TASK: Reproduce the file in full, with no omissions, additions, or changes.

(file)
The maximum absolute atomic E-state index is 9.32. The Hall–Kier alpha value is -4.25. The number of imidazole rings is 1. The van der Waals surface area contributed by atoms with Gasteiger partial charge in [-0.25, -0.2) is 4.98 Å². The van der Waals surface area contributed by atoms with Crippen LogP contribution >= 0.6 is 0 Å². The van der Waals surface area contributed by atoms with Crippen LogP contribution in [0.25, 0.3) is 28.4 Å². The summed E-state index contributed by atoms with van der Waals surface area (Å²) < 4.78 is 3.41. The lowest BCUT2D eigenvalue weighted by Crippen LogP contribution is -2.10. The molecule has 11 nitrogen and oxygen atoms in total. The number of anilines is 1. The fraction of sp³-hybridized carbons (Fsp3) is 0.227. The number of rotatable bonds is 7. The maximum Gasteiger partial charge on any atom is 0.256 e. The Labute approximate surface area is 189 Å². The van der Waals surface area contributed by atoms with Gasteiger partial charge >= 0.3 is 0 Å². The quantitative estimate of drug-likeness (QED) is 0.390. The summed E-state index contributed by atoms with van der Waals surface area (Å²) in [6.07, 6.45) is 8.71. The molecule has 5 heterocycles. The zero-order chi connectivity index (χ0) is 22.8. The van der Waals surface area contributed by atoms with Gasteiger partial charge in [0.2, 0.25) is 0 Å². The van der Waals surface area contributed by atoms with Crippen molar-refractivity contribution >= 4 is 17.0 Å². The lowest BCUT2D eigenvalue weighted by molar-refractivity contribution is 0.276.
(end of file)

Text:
The maximum absolute atomic E-state index is 9.32. The Hall–Kier alpha value is -4.25. The number of imidazole rings is 1. The van der Waals surface area contributed by atoms with Gasteiger partial charge in [-0.25, -0.2) is 4.98 Å². The van der Waals surface area contributed by atoms with Crippen LogP contribution >= 0.6 is 0 Å². The van der Waals surface area contributed by atoms with Crippen LogP contribution in [0.25, 0.3) is 28.4 Å². The summed E-state index contributed by atoms with van der Waals surface area (Å²) < 4.78 is 3.41. The lowest BCUT2D eigenvalue weighted by Crippen LogP contribution is -2.10. The molecule has 11 nitrogen and oxygen atoms in total. The number of anilines is 1. The fraction of sp³-hybridized carbons (Fsp3) is 0.227. The number of rotatable bonds is 7. The maximum Gasteiger partial charge on any atom is 0.256 e. The Labute approximate surface area is 189 Å². The van der Waals surface area contributed by atoms with Gasteiger partial charge >= 0.3 is 0 Å². The quantitative estimate of drug-likeness (QED) is 0.390. The summed E-state index contributed by atoms with van der Waals surface area (Å²) in [6.07, 6.45) is 8.71. The molecule has 5 heterocycles. The zero-order chi connectivity index (χ0) is 22.8. The van der Waals surface area contributed by atoms with Gasteiger partial charge in [0.2, 0.25) is 0 Å². The van der Waals surface area contributed by atoms with Crippen molar-refractivity contribution >= 4 is 17.0 Å². The lowest BCUT2D eigenvalue weighted by molar-refractivity contribution is 0.276.